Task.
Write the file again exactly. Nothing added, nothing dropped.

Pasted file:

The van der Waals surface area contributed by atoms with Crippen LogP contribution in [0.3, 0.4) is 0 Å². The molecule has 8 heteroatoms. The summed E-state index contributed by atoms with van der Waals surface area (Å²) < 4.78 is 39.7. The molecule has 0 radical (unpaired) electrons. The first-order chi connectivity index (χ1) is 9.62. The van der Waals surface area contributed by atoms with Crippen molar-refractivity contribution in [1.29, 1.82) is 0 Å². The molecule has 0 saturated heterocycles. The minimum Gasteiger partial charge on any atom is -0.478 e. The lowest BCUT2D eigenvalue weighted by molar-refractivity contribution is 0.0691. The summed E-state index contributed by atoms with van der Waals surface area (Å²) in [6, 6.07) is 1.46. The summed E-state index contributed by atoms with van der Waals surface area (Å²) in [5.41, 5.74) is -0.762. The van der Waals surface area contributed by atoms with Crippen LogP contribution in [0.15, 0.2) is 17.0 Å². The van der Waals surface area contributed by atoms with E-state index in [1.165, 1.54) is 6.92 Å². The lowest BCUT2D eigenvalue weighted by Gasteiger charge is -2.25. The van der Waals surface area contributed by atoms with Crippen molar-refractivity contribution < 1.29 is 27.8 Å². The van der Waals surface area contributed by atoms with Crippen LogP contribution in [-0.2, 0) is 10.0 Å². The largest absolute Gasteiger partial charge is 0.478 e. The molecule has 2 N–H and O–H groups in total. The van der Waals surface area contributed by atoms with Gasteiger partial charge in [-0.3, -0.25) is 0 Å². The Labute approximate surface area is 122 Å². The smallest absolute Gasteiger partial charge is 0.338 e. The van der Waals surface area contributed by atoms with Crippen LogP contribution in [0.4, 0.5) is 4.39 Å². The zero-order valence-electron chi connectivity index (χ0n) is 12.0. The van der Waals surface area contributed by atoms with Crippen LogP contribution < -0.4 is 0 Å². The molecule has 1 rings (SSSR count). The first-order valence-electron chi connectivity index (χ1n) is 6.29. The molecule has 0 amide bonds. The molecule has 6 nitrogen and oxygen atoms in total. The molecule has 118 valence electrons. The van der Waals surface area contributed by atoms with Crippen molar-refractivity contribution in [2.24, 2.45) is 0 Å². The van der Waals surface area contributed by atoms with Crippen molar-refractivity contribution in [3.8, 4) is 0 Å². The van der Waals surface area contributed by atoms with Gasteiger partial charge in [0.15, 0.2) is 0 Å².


The van der Waals surface area contributed by atoms with Crippen LogP contribution in [0.3, 0.4) is 0 Å². The molecule has 8 heteroatoms. The summed E-state index contributed by atoms with van der Waals surface area (Å²) < 4.78 is 39.7. The molecule has 0 radical (unpaired) electrons. The first-order chi connectivity index (χ1) is 9.62. The van der Waals surface area contributed by atoms with Crippen molar-refractivity contribution in [1.29, 1.82) is 0 Å². The molecule has 0 saturated heterocycles. The minimum Gasteiger partial charge on any atom is -0.478 e. The lowest BCUT2D eigenvalue weighted by molar-refractivity contribution is 0.0691. The summed E-state index contributed by atoms with van der Waals surface area (Å²) in [6, 6.07) is 1.46. The summed E-state index contributed by atoms with van der Waals surface area (Å²) in [5.41, 5.74) is -0.762. The van der Waals surface area contributed by atoms with Crippen LogP contribution in [0.15, 0.2) is 17.0 Å². The van der Waals surface area contributed by atoms with E-state index in [1.165, 1.54) is 6.92 Å². The lowest BCUT2D eigenvalue weighted by Gasteiger charge is -2.25. The van der Waals surface area contributed by atoms with Crippen molar-refractivity contribution < 1.29 is 27.8 Å². The van der Waals surface area contributed by atoms with Crippen LogP contribution in [-0.2, 0) is 10.0 Å². The largest absolute Gasteiger partial charge is 0.478 e. The molecule has 2 N–H and O–H groups in total. The van der Waals surface area contributed by atoms with Gasteiger partial charge in [-0.3, -0.25) is 0 Å². The Labute approximate surface area is 122 Å². The smallest absolute Gasteiger partial charge is 0.338 e. The van der Waals surface area contributed by atoms with Crippen LogP contribution in [0.4, 0.5) is 4.39 Å². The zero-order valence-electron chi connectivity index (χ0n) is 12.0. The van der Waals surface area contributed by atoms with Crippen LogP contribution < -0.4 is 0 Å². The molecule has 1 rings (SSSR count). The first-order valence-electron chi connectivity index (χ1n) is 6.29. The molecule has 0 amide bonds. The molecule has 6 nitrogen and oxygen atoms in total. The molecule has 118 valence electrons. The van der Waals surface area contributed by atoms with Crippen molar-refractivity contribution in [2.24, 2.45) is 0 Å². The van der Waals surface area contributed by atoms with Crippen molar-refractivity contribution in [3.8, 4) is 0 Å². The van der Waals surface area contributed by atoms with Gasteiger partial charge in [0.15, 0.2) is 0 Å².